Up to 50% of nursing home staff in the United States have not received the COVID vaccine despite a federal pharmacy partnership that delivered roughly 8 million doses to more than 63,000 nursing homes and other long-term-care facilities.
In states like Arkansas, West Virginia, and South Dakota, that percentage falls to less than 33%.
“We were disappointed, but I don’t think anyone was shocked to see the low uptake,” says Ruth Link-Gelles, head of the federal initiative. “There is a stubbornly large portion of the population that really doesn’t want to get vaccinated, and we have a lot of work to do generally and in this community in particular.”
In some cases, staff members’ refusal to get vaccinated has caused breakouts and slowed efforts to reopen facilities to visitors.
“I was angry,” says Janet Caldwell, who was told she couldn’t see her 87-year-old mother due to an outbreak among nursing home staff. “I felt just totally hopeless that this was just going to continue and it was just never going to end.”
While most nursing home residents have welcomed the COVID vaccine, the people caring for them have not.
“[The vaccine] was developed at a time when there was a lot of mistrust in the science,” admits Julia Liu, a certified nursing assistant who works in Portland, Oregon. “It felt like we didn’t have enough public health information on how sound everything was.”
As noted by NPR contributor Liz Essley Whyte, low vaccination rates among nursing home staff present a very real danger to elderly and vulnerable patients who cannot be inoculated for medical reasons.
Furthermore, COVID breakouts at nursing homes can lead to neglect when facilities that are already short-staffed are forced to operate with even fewer employees.
“I consider it to be a very, very dangerous scenario in that so few employees are willing to be vaccinated,” says Martha Deaver, an advocate for nursing home residents and their families. “I’ve been called by hundreds of family members who are appalled that they’re getting calls every day about reinforcements or more infections or being told, ‘Well, we were going to start allowing visitation, but now another employee has been infected,’ over and over again for months.”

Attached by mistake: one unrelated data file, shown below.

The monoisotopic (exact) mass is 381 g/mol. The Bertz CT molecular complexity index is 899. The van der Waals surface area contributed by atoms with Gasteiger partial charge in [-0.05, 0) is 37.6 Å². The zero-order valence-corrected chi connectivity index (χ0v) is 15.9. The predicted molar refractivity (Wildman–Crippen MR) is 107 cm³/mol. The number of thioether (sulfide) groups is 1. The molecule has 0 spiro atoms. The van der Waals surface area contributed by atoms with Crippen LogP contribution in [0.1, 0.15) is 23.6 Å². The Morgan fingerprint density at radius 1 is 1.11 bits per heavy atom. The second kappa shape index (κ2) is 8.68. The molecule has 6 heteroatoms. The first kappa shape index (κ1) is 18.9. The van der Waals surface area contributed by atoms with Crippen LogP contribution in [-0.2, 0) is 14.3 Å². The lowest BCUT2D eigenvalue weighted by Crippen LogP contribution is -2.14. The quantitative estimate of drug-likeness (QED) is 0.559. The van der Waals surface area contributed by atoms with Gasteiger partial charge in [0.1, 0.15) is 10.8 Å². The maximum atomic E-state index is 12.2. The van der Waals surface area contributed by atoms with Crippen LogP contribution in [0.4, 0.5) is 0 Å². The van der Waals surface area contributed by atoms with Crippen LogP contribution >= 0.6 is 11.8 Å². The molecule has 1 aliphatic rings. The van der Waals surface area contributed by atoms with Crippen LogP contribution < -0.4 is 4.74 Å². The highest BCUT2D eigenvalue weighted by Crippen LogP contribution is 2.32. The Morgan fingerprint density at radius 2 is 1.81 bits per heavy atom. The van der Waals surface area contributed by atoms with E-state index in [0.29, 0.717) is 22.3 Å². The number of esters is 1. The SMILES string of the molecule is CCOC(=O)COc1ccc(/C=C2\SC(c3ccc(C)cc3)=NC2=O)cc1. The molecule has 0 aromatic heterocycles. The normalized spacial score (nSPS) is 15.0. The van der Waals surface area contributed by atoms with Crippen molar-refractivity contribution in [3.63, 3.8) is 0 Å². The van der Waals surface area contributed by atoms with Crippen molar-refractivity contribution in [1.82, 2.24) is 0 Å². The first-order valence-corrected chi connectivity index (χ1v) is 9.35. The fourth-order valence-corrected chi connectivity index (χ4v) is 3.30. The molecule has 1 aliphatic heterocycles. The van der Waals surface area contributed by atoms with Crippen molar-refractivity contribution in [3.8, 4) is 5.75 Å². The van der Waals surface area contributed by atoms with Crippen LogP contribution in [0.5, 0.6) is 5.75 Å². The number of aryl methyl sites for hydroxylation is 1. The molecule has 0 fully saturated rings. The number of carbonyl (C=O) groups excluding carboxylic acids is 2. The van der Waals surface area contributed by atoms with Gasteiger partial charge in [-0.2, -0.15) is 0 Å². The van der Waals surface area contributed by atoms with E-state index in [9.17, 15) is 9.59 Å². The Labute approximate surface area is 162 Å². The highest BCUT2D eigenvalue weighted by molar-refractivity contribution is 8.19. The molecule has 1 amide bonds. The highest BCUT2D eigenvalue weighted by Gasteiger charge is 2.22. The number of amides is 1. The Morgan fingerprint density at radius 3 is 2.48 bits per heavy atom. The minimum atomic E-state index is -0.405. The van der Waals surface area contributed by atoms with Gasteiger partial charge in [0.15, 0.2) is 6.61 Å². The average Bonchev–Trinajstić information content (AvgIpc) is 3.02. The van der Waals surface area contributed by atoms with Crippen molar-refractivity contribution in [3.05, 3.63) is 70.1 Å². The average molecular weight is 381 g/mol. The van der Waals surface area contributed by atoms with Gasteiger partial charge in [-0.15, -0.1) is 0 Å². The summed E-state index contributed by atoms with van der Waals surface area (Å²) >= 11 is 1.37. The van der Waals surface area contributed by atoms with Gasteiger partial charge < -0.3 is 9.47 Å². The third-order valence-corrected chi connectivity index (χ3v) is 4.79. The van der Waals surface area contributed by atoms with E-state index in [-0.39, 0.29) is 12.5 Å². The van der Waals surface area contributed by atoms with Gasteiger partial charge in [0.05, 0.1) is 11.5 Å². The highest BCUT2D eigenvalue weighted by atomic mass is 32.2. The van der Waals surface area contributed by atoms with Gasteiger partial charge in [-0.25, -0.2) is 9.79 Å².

Polls suggest this trend is changing as more people receive the vaccine.
According to the latest surveys, staff members’ willingness to get vaccinated has nearly doubled since December and is now estimated at 62%. But with the federal initiative to bring vaccines to nursing homes about to end, it will be up to the states to decide if and how to vaccinate staff members.
Through its #GetVaccinated campaign, the American Health Care Association aims to vaccinate 75% of nursing home employees by the end of June.
“It’s really important that we give staff, residents, and family members the space and opportunity to ask their questions and hear their concerns – especially those within ethnic groups and racial identities who may have fears given historical trauma,” explains spokeswoman Cristina Crawford. “We must listen and then thoughtfully dispel myths and assure doubts.”
*The data above reflects vaccination rates from the federal pharmacy partnership and does not include individuals who may have received a COVID vaccine from another source.